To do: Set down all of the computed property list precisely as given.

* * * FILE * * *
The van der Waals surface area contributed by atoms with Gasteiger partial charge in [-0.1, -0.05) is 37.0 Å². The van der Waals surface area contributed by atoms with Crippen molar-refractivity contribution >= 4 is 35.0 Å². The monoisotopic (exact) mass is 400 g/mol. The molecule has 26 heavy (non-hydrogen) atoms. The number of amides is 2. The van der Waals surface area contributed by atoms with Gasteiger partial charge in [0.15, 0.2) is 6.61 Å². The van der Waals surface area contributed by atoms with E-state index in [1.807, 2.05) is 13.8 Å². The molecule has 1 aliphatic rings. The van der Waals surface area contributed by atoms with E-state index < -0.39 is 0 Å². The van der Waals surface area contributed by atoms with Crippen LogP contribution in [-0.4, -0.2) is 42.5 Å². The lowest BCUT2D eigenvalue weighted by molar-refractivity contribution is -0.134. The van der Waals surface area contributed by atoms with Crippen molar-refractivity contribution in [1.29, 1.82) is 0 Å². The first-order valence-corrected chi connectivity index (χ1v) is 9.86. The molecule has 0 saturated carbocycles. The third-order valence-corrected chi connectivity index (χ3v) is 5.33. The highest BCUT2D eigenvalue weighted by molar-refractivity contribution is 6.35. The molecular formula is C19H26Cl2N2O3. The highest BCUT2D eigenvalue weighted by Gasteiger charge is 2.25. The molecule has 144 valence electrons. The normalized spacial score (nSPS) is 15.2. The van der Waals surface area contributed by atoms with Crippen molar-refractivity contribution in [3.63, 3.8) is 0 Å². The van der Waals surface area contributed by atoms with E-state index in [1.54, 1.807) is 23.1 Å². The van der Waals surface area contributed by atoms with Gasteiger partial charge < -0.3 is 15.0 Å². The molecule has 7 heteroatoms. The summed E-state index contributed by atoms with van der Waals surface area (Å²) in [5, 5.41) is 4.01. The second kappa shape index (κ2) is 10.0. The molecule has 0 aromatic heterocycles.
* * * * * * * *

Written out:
The van der Waals surface area contributed by atoms with Gasteiger partial charge in [-0.1, -0.05) is 37.0 Å². The van der Waals surface area contributed by atoms with Crippen molar-refractivity contribution >= 4 is 35.0 Å². The monoisotopic (exact) mass is 400 g/mol. The molecule has 26 heavy (non-hydrogen) atoms. The number of amides is 2. The van der Waals surface area contributed by atoms with Gasteiger partial charge in [0.15, 0.2) is 6.61 Å². The van der Waals surface area contributed by atoms with E-state index in [1.807, 2.05) is 13.8 Å². The molecule has 1 aliphatic rings. The van der Waals surface area contributed by atoms with E-state index < -0.39 is 0 Å². The van der Waals surface area contributed by atoms with Crippen LogP contribution in [-0.4, -0.2) is 42.5 Å². The lowest BCUT2D eigenvalue weighted by molar-refractivity contribution is -0.134. The van der Waals surface area contributed by atoms with Crippen molar-refractivity contribution in [1.29, 1.82) is 0 Å². The first-order valence-corrected chi connectivity index (χ1v) is 9.86. The molecule has 0 saturated carbocycles. The third-order valence-corrected chi connectivity index (χ3v) is 5.33. The highest BCUT2D eigenvalue weighted by molar-refractivity contribution is 6.35. The molecular formula is C19H26Cl2N2O3. The highest BCUT2D eigenvalue weighted by Gasteiger charge is 2.25. The molecule has 144 valence electrons. The normalized spacial score (nSPS) is 15.2. The van der Waals surface area contributed by atoms with Crippen molar-refractivity contribution in [3.63, 3.8) is 0 Å². The van der Waals surface area contributed by atoms with E-state index in [1.54, 1.807) is 23.1 Å². The van der Waals surface area contributed by atoms with Gasteiger partial charge < -0.3 is 15.0 Å². The molecule has 7 heteroatoms. The summed E-state index contributed by atoms with van der Waals surface area (Å²) in [5, 5.41) is 4.01. The second kappa shape index (κ2) is 10.0. The molecule has 0 aromatic heterocycles.